Vega 64 2021 + X58 Review
Kana's FineWine Edition

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Since I have not been able to get my hands on a RTX 3000 or Radeon 6000 series GPU I have decided to write another article on the RX Vega 64. This article will be a bit different than my previous article from last year. The first difference being that I have finally decided to try out the “YouTube Review Thing”, as I call it. So this article will be accompanied with my “YouTube Review” video for the RX Vega 64. The second is that I am covering several titles that I didn’t benchmark in the previous article along with a few more hardware related twists.

I have overclocked my old and trusty Intel X58 to 4.6Ghz with tighter DDR-1600Mhz RAM timings; the previous article ran 4Ghz with normal DDR3-1600 RAM timings (9-9-9-24). I have also overclocked the Vega 64 “HBM” (VRAM Memory Timings) to 1100Mhz, up from 945Mhz, which was very easy to accomplish and should give a few more percentages and performance. The 3 year old RX Vega 64 pulls a lot of wattage and getting the core clock to lock to a specific clock isn’t the easiest thing to do, due to how AMD developed the Vega architecture, so I am just leaving the core at stock for now. I am also running AMD latest drivers for my Vega 64, Radeon Adrenaline 20.12.1 [December 8th 2020]. Later in this article I speak about the RX Vega 64 price before and after my previous 2020 review.

Hello World!

So as I stated above, I have decided to create a YouTube Review video for my RX Vega 64. Initially I wanted to make my first video review with an RTX 3080 or Radeon 6000 series GPU, but they are hard to find at decent prices. I wrote an article about the current situation that is currently ongoing and shows no signs of slowing down due to scalpers and very limited supplies. Creating my first YouTube video was very different and weird since I’ve never had to record and listen to my voice so many times. A lot goes into these articles and now I get the chance to see exactly how much goes into YouTube videos. If you enjoy this article (or any of my articles) or my YouTube vids please hit the like button and share them. Also feel free to leave comments at the end of this article if you have any feedback you would like to share.

Now back to the topic at hand we will move to the benchmarks. There are several major titles that I have had the chance to benchmark and this article should give even more perspective on the Vega 64 + X58 performance in 2021. For more information on the Vega architecture, AMDs brief history against Nvidia and AMDs late GPU market releases please refer to my previous article.

X58 + Radeon RX Vega Specifications

CPU:  Xeon X5660 @ 4.6Ghz
ASUS Sabertooth X58
RAM: 24GB RDIMM DDR3-1600Mhz [6x4GB] - Registered ECC Buffered
PSU: EVGA SuperNOVA G2 1300W 80+ GOLD

SSD NVMe: 3TB - 2.7GB\s Read - 2.1GB\s Write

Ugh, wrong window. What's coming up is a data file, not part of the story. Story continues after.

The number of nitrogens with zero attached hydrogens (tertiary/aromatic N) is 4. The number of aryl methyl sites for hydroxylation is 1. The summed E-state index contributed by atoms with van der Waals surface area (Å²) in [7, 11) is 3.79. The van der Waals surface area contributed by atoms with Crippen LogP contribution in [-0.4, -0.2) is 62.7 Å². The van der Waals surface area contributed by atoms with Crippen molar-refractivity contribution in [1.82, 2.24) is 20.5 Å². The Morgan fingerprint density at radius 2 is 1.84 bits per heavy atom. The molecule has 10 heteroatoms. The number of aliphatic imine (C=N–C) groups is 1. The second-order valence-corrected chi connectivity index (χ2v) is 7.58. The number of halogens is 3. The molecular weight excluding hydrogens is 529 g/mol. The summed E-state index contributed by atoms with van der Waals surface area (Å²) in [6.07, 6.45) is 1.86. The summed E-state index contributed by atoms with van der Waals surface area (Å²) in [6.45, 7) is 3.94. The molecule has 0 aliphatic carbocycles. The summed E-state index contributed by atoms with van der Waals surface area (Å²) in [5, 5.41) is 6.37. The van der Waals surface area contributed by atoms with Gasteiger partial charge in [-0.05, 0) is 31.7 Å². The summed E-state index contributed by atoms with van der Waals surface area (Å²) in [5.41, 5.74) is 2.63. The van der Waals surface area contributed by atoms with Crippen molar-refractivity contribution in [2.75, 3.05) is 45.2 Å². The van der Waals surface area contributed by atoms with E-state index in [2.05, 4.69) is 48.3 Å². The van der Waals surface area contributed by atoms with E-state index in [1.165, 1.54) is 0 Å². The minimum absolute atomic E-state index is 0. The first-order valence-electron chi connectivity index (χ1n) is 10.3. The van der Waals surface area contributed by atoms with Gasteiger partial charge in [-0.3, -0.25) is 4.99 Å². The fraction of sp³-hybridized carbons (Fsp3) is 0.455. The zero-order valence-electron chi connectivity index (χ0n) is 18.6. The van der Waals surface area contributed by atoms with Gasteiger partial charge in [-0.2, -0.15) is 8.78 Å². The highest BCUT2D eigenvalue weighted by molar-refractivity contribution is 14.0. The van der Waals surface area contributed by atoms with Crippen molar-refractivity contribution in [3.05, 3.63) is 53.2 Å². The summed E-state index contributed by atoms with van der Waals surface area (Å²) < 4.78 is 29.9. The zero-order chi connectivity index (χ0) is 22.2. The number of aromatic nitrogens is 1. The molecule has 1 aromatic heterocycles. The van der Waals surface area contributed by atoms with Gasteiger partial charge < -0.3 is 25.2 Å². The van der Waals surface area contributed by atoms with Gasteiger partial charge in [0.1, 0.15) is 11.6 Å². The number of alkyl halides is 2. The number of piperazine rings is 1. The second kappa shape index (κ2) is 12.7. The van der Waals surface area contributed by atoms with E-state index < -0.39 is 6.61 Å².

SSD NVMe: 256GB - 1.4GB\s Read - 600MB\s Write
SSD(x2): 256GB - 550MB\s Read - 500MB\s Write - RAID 0
HDD(x2): 2TB - 330MB Read - 320MB\s Write - RAID 0
HDD(x2): 2TB - 330MB Read - 320MB\s Write - RAID 0

GPU:  AMD Radeon RX Vega 64 Liquid Cooled - Push
GPU Speed: (Stock) – Core: 1406Mhz  (1677Mhz Boost) - HBM: 1100Mhz (OC) 
GPU Drivers:
 Radeon "Adrenalin" 20.12.1 [Dec. 8th, 2020]

As you can see above not much has changed, but there are a few key differences. My X5660 has been overclocked from 4.0Ghz in the previous Vega 64 2020 article to 4.6Ghz in this current Vega 64 2021 article. I have also tightened my RAM timings as well. The RX Vega 64 GPU Core clock is still running stock clocks, but the HBM has been overclocked to 1100Mhz (up from 945Mhz in the previous article). Overclocking the Vega 64 GPU core would have pulled far too many watts anyways and the performance is already as good as the 5700XT and 2070 SUPER in several games I tested in the previous article. I have also upgraded the Radeon “Adrenalin” GPU drivers to 20.12.1. We will now look at several games I didn’t have a chance to benchmark as well as a few re-test comparing the newer overclocks and drivers against my previous results from my Vega 64 2020 article.

For those who don’t know by now I have been using my legacy X58 tech for nearly 13 years and it only supports PCIe 2.0 with x16 lanes. This means that it can theoretically push 16GB\s of data per second across the bus. That’s a lot of data and over the past 12 years I have been confident that it’s going to be awhile before the PCIe lanes are completely saturated, so far so good. Back in 2013 I started a "X58 Revival" as I call it and many enthusiast got a chance to see how well the X58 platform performed against Sandy-Bridge-E & Ivy-Bridge-E. However, now with Nvidia’s RTX 3000 series and AMD’s 6000 series, we will see how well PCIe 2.0 handles those beastly GPUs. In the meantime I’ll be benching my RX Vega 64 until I can get my hands on one.